Maintenance plans in SQL Server give us an easy way to organize, configure, and schedule tasks that ensure that the database engine and the databases that are hosted therein are kept in shape.Read More
An Overview of Traditional Recovery
As with all relational database systems, SQL Server guarantees the durability of data by implementing crash recovery. Durability in the acronym ACID which refers to the characteristics of transactions in relational databases means that we can be assured that if the database fails suddenly, our data is safe.
SQL Server implements this capability using the transaction log. Changes made by all Data Manipulation Operations in SQL Server are captured in the transaction log before being applied to data files (through the checkpoint process) in case it’s needed to roll back or roll forward.
This is an introductory article about automation in SQL server primarily focused on the basic concepts. We will discuss some standard practices and a few examples to help beginners get started with SQL server automation.
This article also highlights the importance of automating SQL server tasks to save time and effort required to do these tasks manually.
Additionally, we will look at cases in which it is not a good idea to automate SQL server tasks despite the fact that automation saves time and effort. Read More
This article is about automating SQL database maintenance tasks through SQLCMD utility which lets you run T-SQL commands directly from the command prompt without using SSMS (SQL Server Management Studio).
Typically, automating database tasks requires SSMS (SQL Server Management Studio) for scheduling jobs that run these tasks, but in this article, an alternative approach is used to automate database tasks without having to use the much-needed SSMS.
The SQLCMD utility can be a real time saver for database developers and DBAs since they can immediately run the necessary SQL scripts from the command line, and automating database maintenance tasks with the SQLCMD utility is a plus.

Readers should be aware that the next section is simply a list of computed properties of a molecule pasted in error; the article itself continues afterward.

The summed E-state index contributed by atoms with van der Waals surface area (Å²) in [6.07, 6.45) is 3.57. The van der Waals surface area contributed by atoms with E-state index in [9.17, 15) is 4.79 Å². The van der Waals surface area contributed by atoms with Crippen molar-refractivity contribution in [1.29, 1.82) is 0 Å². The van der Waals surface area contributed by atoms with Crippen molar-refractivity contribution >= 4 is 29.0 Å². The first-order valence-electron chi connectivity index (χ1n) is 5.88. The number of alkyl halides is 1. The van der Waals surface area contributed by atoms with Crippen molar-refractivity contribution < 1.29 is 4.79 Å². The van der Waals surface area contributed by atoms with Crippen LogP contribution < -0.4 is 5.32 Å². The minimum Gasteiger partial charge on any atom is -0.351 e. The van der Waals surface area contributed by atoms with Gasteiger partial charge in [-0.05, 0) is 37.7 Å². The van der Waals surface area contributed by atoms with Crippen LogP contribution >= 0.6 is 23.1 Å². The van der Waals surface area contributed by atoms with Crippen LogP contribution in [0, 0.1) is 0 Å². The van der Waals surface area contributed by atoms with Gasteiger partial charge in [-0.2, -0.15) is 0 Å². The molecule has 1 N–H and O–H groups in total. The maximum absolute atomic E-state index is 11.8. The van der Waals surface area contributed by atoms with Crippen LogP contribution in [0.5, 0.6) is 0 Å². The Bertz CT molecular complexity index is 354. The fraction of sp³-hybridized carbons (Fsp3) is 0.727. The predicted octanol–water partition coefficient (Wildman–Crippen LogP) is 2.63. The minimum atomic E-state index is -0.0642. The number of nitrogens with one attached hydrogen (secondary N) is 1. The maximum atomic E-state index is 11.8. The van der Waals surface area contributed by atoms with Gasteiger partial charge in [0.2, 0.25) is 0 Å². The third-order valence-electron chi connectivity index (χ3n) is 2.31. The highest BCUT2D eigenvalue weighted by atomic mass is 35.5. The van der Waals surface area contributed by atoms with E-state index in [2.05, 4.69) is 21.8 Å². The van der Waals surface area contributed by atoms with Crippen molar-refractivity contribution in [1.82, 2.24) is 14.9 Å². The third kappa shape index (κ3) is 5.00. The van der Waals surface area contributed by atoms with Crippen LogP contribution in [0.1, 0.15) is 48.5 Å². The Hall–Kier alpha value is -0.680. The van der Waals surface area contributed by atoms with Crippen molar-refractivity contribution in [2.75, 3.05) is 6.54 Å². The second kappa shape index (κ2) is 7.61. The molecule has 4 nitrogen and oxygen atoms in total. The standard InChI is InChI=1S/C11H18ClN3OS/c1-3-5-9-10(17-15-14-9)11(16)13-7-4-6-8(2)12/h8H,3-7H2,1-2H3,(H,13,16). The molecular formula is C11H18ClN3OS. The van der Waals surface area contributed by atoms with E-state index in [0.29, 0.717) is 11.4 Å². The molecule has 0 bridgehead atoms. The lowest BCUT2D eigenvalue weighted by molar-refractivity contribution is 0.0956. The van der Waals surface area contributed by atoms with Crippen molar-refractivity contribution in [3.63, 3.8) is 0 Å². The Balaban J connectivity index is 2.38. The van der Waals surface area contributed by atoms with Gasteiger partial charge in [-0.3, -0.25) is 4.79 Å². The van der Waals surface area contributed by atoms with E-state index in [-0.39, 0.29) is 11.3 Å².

You can find a lot of guides on how to backup and restore databases. In this one, we’ll show how this can be done using the default MS SQL Server means.
This example will cover a number of approaches – from checking the database’s integrity before backing it up to restoring the database from a previously created backup copy.
In the last two or three months, I have been asked twice for a solution native to SQL Server that consolidates a backup report for several SQL Server instances across an enterprise. This question came from friends that did not necessarily want to spend money buying a tool but were more inclined to leverage the capabilities of SQL Server. I have thought about two possible ways to achieve this:
- Using Linked Servers, catalog views, SQL Agent Jobs and Database Mail
- Using Central Management Server
In this article, I will demonstrate the first and hope we shall have a second part of the article sometime later. Read More
In the first part of the two-part series, we explored migrating databases by first updating the master database system catalogs which contain records of the physical location of data files. In the current article, we shall look at two other methods of migrating databases in SQL Server which essentially have the same effect through the approach is different. Read More
In my previous articles, I explained how to create and configure the FILESTREAM feature in SQL server instance. Moreover, I demonstrated how to create a table that has a FILESTREAM column and hot to insert and delete the data from it.
In this article, I am going to explain how to backup and restore the FILESTREAM-enabled dataase. Moreover, I am going to demonstrate how to restore FILESTREAM filegroup without making database offline. Read More
Transaction Log Shipping is a very well-known technology used in SQL Server to maintain a copy of the live database in the Disaster Recovery Site. The technology depends on three key jobs: the Backup Job, the Copy Job, and the Restore Job. While the Backup job runs on the Primary Server, the Copy and Restore jobs run on the Secondary Server. Essentially the process involves periodic transaction log backups to a share from which the Copy Job moves same to the Secondary Server; subsequently, the Restore Job applies the log backups to the secondary server. Before all this starts, the Secondary Database must be initialized with a full backup from the Primary server restored with NORECOVERY option.
Backup is the most important case for database administration because it provides business continuity solutions for high availability and disaster recovery. For this reason, Azure SQL database (PaaS: platform as a service) can make a backup automatically and restore it at a point in time. However, the retention period of backup files changes according to the service tiers.